University Hospital officials said the water system had been flushed with high levels of chlorine to eliminate Legionella, and the procedure has worked. “Testing completed so far continues to show the expected reduction in the bacteria,” officials said in a statement. “UW Health will continue intensive monitoring of its water system to ensure patient safety.”

University Hospital officials also said they have been working with the CDC, and a review and analysis from the federal organization are expected in about three months.

A disease on the rise
Legionnaires’ disease is “an emerging disease in the sense that the number of recorded cases of Legionnaires in the United States continues to increase,” according to Laura Cooley from the Respiratory Diseases Branch of the CDC.

Cooley said she believes that increase is due to the susceptibility of the general population, as well as the likelihood that there is more Legionella in the environment since warmer temperatures are creating the optimal conditions for bacterial growth.

Seventeen of the 18 warmest years since modern record-keeping began have happened since 2001, according to both the National Aeronautics and Space Administration (NASA) and the National Oceanic and Atmospheric Administration (NOAA). The four warmest years all have occurred since 2014, with 2017 being the warmest non-El Niño year ever.

This year is shaping up to be the fourth-hottest year on record. The only years hotter were 2015, 2016 and 2017.

Legionnaires information

The CDC estimates that there are about 25,000 yearly cases in the United States, although only 5,000 are reported because of the disease’s nonspecific symptoms.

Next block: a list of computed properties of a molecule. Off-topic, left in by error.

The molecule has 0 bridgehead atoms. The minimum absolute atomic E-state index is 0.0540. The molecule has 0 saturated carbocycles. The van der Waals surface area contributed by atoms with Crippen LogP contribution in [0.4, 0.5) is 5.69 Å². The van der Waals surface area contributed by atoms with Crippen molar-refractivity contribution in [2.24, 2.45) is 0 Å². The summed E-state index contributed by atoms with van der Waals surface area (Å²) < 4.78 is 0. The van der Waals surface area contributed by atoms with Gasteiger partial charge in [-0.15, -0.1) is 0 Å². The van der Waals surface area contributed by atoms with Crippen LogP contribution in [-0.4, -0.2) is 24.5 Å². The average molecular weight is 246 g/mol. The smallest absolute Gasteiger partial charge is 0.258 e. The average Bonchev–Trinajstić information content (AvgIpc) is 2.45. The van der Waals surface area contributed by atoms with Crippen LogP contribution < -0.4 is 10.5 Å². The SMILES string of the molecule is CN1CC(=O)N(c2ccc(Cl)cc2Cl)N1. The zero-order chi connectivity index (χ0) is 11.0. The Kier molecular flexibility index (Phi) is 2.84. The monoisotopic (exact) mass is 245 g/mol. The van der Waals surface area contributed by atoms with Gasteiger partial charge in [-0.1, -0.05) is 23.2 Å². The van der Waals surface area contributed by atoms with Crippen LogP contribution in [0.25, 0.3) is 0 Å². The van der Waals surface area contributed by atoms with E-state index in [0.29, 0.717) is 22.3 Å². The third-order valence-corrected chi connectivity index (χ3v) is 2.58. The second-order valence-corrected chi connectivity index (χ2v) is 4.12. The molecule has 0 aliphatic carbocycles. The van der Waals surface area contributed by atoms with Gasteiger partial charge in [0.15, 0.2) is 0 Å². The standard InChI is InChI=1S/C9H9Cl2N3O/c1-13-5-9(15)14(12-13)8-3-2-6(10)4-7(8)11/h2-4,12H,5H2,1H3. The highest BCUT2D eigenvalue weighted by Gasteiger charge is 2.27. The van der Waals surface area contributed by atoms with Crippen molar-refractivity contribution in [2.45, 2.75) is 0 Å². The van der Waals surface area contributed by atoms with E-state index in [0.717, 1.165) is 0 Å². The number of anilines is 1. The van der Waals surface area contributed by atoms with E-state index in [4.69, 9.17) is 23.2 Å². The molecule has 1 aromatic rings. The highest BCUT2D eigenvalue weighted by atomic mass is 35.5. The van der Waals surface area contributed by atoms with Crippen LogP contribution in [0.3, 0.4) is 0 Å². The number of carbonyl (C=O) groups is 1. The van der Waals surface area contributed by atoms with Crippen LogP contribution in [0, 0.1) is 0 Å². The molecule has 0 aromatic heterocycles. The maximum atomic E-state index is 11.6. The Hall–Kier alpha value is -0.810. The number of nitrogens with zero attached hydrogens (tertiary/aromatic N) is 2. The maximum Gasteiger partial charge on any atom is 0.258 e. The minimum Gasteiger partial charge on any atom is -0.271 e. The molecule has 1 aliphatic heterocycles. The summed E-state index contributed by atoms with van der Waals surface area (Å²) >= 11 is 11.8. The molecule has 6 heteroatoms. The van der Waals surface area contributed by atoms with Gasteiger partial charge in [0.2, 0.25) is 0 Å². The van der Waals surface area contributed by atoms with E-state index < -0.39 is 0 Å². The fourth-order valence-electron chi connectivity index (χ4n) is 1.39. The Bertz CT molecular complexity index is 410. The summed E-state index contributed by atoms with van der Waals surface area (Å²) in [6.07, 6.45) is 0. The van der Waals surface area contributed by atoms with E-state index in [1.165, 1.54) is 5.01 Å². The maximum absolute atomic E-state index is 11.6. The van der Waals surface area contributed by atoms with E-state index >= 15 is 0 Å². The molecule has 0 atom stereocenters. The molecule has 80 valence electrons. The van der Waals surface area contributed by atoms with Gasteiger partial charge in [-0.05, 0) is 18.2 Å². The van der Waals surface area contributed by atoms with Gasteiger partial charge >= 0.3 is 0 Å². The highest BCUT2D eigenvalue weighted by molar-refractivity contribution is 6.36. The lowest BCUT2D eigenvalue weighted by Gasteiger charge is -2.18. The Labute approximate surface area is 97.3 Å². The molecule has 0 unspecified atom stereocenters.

Those symptoms, which develop from two to 10 days after exposure to Legionella, usually start with:

  • fever, which can reach 104 degrees Fahrenheit or higher
  • severe headaches
  • muscle pains
  • chills.

By the second or third day, symptoms can worsen and include:

  • dyspnea (shortness of breath)
  • pleuritic chest pain (pleurisy), which occurs when the lining of the lungs is inflamed
  • cough, which can bring up mucus or blood
  • gastrointestinal symptoms, such as nausea, diarrhea, and vomiting
  • mental agitation.

Legionella sources
Legionella bacteria, which cause Legionnaires’ disease, are contracted by inhaling microscopic water droplets (vapor or mist). The bacteria grow best in warm water, and they are found most commonly in human-made environments.

In addition to large water systems like those in health-care facilities, Legionella can be found in:

  • large plumbing systems
  • hot-water tanks and heaters
  • physical-therapy equipment
  • bathroom showers and faucets
  • decorative fountains
  • swimming pools, whirlpools, and hot tubs
  • mist machines, like those in the produce sections of grocery stores
  • hand-held sprayers
  • cooling towers of air conditioning systems.


Source: https://www.legionnairesdiseasenews.com/category/legionnaires-disease/

University of Wisconsin outbreak hits 11

Six new illnesses have been identified in the Legionnaires’ disease outbreak at University Hospital in Madison, raising the case count to 11, according to UW Health officials. The outbreak was first reported on Nov. 28 when four cases of the deadly respiratory illness were confirmed. A fifth case and a fatality were announced the next day.
The new illnesses were not unexpected as officials expected the count to grow, due to the exposure window to Legionella, the bacteria that causes Legionnaires’ disease. Symptoms can present up to 14 days after exposure, and other patients could present symptoms up until Dec. 12, according to a hospital press release.
Four of the patients remain hospitalized, while six have been discharged or treated as outpatients. Their conditions are considered stable, and an antibiotic treatment protocol is working as expected.
One patient, who had been hospitalized with multiple, serious health problems, died last week. At the time of that pronouncement, Lisa Brunette, UW Health direction of media relations, said the “death was not unexpected.”